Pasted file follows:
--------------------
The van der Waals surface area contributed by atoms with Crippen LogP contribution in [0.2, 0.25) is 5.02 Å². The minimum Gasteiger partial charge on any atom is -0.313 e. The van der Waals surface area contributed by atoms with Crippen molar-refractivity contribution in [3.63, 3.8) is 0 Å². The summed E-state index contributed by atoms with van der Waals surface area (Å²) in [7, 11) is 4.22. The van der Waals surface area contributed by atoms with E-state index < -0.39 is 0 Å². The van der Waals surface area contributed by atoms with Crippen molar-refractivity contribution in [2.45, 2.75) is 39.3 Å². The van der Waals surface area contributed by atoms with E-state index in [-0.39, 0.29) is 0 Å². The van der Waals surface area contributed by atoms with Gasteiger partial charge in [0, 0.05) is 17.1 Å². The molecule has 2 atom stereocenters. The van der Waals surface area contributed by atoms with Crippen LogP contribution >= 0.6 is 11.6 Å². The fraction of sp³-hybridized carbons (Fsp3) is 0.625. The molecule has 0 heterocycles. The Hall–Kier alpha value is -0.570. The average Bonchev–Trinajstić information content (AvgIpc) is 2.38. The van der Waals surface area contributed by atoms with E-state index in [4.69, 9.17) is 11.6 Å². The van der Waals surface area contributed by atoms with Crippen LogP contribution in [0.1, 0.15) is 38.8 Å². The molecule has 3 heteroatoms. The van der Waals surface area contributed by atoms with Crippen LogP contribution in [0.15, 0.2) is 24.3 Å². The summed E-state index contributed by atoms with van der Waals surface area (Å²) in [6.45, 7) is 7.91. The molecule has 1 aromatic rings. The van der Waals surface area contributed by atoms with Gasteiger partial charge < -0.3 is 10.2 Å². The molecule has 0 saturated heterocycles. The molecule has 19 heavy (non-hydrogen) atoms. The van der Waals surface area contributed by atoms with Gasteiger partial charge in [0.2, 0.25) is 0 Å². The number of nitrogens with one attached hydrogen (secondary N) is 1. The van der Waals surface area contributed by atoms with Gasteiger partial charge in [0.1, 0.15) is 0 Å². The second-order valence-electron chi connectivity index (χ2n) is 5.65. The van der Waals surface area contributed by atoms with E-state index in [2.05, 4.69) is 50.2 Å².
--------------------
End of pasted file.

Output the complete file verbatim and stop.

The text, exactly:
The van der Waals surface area contributed by atoms with Crippen LogP contribution in [0.2, 0.25) is 5.02 Å². The minimum Gasteiger partial charge on any atom is -0.313 e. The van der Waals surface area contributed by atoms with Crippen molar-refractivity contribution in [3.63, 3.8) is 0 Å². The summed E-state index contributed by atoms with van der Waals surface area (Å²) in [7, 11) is 4.22. The van der Waals surface area contributed by atoms with E-state index < -0.39 is 0 Å². The van der Waals surface area contributed by atoms with Crippen molar-refractivity contribution in [2.45, 2.75) is 39.3 Å². The van der Waals surface area contributed by atoms with E-state index in [-0.39, 0.29) is 0 Å². The van der Waals surface area contributed by atoms with Gasteiger partial charge in [0, 0.05) is 17.1 Å². The molecule has 2 atom stereocenters. The van der Waals surface area contributed by atoms with Crippen LogP contribution >= 0.6 is 11.6 Å². The fraction of sp³-hybridized carbons (Fsp3) is 0.625. The molecule has 0 heterocycles. The Hall–Kier alpha value is -0.570. The average Bonchev–Trinajstić information content (AvgIpc) is 2.38. The van der Waals surface area contributed by atoms with E-state index in [4.69, 9.17) is 11.6 Å². The van der Waals surface area contributed by atoms with Crippen LogP contribution in [0.1, 0.15) is 38.8 Å². The molecule has 3 heteroatoms. The van der Waals surface area contributed by atoms with Crippen LogP contribution in [0.15, 0.2) is 24.3 Å². The summed E-state index contributed by atoms with van der Waals surface area (Å²) in [6.45, 7) is 7.91. The molecule has 1 aromatic rings. The van der Waals surface area contributed by atoms with Gasteiger partial charge < -0.3 is 10.2 Å². The molecule has 0 saturated heterocycles. The molecule has 19 heavy (non-hydrogen) atoms. The van der Waals surface area contributed by atoms with Gasteiger partial charge in [0.2, 0.25) is 0 Å². The number of nitrogens with one attached hydrogen (secondary N) is 1. The van der Waals surface area contributed by atoms with Gasteiger partial charge in [0.1, 0.15) is 0 Å². The second-order valence-electron chi connectivity index (χ2n) is 5.65. The van der Waals surface area contributed by atoms with E-state index in [2.05, 4.69) is 50.2 Å².